Weekend links 478

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Poster by Tadanori Yokoo for The Trip (1967).

• Post of the week is this long-overdue introduction by Warren Hatter to the French rock and electronic music of the 1970s and 80s, a variety of Continental culture which has never commanded the same level of interest in the Anglophone world as its German equivalent. The music made in Germany in the 1970s became popular in Britain thanks to record labels UA and Virgin, and support from enthusiasts like John Peel, but the label “Krautrock” demonstrates how even a favourable form could be promoted in a manner not much better than a tabloid slur. French underground music, as Hatter notes, was never recognised enough to be explicitly labelled although the term “Eurorock” was common for a while in the UK music press, useful for avoiding the slurs while also ignoring national boundaries. Now that German music of the period has been thoroughly explored, resurrected and plundered, more attention may be given to the musicians across la Manche.

Related: Eurock, the long-running distributor/publisher/website/podcast; David Elliott’s Neumusik fanzine, 1979–82; Richard Pinhas: Electronique Guerilla – A Profile by Tony Mitchell; and (linked here before) a Discogs list, French Underground Rock—1967/1980.

• More music: The Flower Called Nowhere, a previously unreleased instrumental version by Stereolab, and Midsummer’s Queen by Meadowsilver.

• Hard Time for the Hardcore: Nick Pinkerton on the pleasure of long feature films, and a decent article once you’re past the stupid sub-heading.

• Coming soon from Strange Attractor Press: Bass, Mids, Tops, An Oral History of Sound System Culture by Joe Muggs & Brian David Stevens.

Anthony Quinn reviews It Gets Me Home, This Curving Track, Ian Penman’s collection of music essays.

Bajo el Sigo de Libra on the art of Touko Valio Laaksonen, better known as Tom of Finland.

• Territory of Dreams: Becca Rothfeld on the world of Bruno Schulz.

• Mix of the week: XLR8R Podcast 601 by Sa Pa.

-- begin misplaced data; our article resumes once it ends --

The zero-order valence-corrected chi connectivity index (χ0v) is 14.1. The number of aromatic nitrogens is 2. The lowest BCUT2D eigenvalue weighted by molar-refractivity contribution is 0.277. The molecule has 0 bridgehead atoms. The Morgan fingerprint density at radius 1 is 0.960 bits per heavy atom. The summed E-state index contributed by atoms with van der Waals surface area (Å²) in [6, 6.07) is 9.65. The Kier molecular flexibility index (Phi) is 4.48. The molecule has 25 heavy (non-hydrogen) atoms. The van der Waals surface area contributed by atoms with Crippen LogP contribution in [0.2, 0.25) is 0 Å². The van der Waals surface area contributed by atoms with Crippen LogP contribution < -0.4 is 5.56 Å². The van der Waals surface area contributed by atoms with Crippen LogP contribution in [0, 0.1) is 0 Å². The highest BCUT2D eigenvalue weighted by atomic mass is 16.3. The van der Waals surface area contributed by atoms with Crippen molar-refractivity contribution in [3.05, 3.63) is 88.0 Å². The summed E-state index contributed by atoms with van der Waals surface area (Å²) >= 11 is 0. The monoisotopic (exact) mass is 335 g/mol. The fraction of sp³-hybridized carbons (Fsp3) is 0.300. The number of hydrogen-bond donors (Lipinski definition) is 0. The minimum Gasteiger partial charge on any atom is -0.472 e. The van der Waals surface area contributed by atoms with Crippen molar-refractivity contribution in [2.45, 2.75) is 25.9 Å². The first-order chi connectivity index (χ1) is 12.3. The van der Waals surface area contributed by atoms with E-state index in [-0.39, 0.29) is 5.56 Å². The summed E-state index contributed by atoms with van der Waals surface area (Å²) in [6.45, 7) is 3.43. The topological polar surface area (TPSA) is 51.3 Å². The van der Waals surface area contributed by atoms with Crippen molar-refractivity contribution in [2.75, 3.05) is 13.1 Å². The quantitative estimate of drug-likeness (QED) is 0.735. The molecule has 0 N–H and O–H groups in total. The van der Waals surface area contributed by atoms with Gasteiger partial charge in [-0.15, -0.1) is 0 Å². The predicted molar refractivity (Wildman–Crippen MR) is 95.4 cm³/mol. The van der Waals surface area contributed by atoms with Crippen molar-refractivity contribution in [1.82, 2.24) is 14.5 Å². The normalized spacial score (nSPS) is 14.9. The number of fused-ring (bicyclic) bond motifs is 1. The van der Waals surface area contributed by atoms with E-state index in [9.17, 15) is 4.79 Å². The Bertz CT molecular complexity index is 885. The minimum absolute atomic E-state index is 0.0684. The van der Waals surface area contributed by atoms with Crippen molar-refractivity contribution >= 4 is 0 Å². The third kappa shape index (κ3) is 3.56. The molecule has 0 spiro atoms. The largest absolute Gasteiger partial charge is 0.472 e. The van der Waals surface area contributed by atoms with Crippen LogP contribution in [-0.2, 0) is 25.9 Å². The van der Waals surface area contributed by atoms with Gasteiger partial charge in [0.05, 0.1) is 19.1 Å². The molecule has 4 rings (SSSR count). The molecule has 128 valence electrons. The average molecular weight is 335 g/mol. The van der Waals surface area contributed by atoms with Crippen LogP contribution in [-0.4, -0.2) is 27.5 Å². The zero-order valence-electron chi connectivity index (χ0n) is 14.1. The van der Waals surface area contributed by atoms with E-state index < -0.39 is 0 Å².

• RIP Richard Williams, master animator.

A trailer for The Trip. RIP Peter Fonda.

The Trip (1966) by Donovan | Trippin’ Out (1967) by Something Wild | The Trip (1968) by Park Avenue Playground

Weekend links 373

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Untitled (2011) by YDK Morimoe. Via Jim Post at Dennis Cooper’s.

For The Climax Of The Night by Total Leatherette is almost certainly the only album you’ll see this year with autofellatio cover art. Faux Fox gives a taste of the new album, while an earlier piece, Squeeze Hunk, features a Tom of Finland-style video. And speaking of which, Dome Karukoski’s feature film, Tom of Finland, is released in the UK this week. Related: Tom of Finland coffee.

• The death of playwright Joe Orton in 1967 prompted yet more 50th anniversary articles this week. Mentioned here before, and better value than all the textual appraisal, is the BBC’s 70-minute TV documentary from 1982, A Genius Like Us: A Portrait of Joe Orton, which includes interviews with family, friends, colleagues and Orton’s biographer, John Lahr.

• Two skulls, 50,000 postcards and a book that took 50 years to finish: Stuart Jeffries visits artist Tom Phillips.

• New at the Internet Archive: 25,000 78RPM records. You can never go wrong with Duke Ellington.

Lock Your Door and The Reformation of St. Jules: Algernon Blackwood filmed in 1949.

Redemption, an exhibition of art by Fay Pomerance (1912–2001) at Ushaw College, Durham.

• At Dirge Magazine: Daniel Pietersen on the myth of the sunken city.

• Mix of the week: FACT Mix 613 by Aaron Dilloway.

Laetitia Sadier’s favourite albums.

• RIP Hywel Bennett

Sunken City (1961) by Les Baxter | Ys (1971) by Alan Stivell | Atlantis (1971) by Deuter

Weekend links 347

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Dream Animal (1903) by Alfred Kubin.

• The week in Finland: A set of Finnish emojis includes icons for notable cultural exports such as Tom of Finland and Moominmamma. Tove Jansson’s creations have received fresh attention this month with the debut release of the electronic soundtrack music for The Moomins, an animated TV series made in Poland in 1977, and first broadcast in the UK in 1983. Andrew Male talked to Graeme Miller and Steve Shill about creating Moomins music with rudimentary instrumentation.

• Russian company Mosfilm has made a new copy of Andrei Tarkovsky’s science-fiction masterpiece, Stalker (1979), available on their YouTube channel. Tarkovsky’s films have been blighted by inexplicable flaws in their home releases, as Stalker was when reissued on a Region B Blu-ray last year. The new Mosfilm upload looks better than my old DVD so for the moment this is the one I’ll be watching.

• Before straight and gay: the discreet, disorienting passions of the Victorian era. Deborah Cohen reviews A Very Queer Family Indeed by Simon Goldhill. Related: Kevin Killian reviews Murder in the Closet: Essays in Queer Clues in Crime Fiction Before Stonewall, edited by Curtis Evans.

• “How many graphic designers owe their introduction to typography to a teenage encounter with the typefaces and lettering found on album covers?” asks Adrian Shaughnessy.

• Mixes of the week: Secret Thirteen Mix 210 by Ascion, FACT Mix 587 by Seekersinternational, and The Séance, 4th February 2017.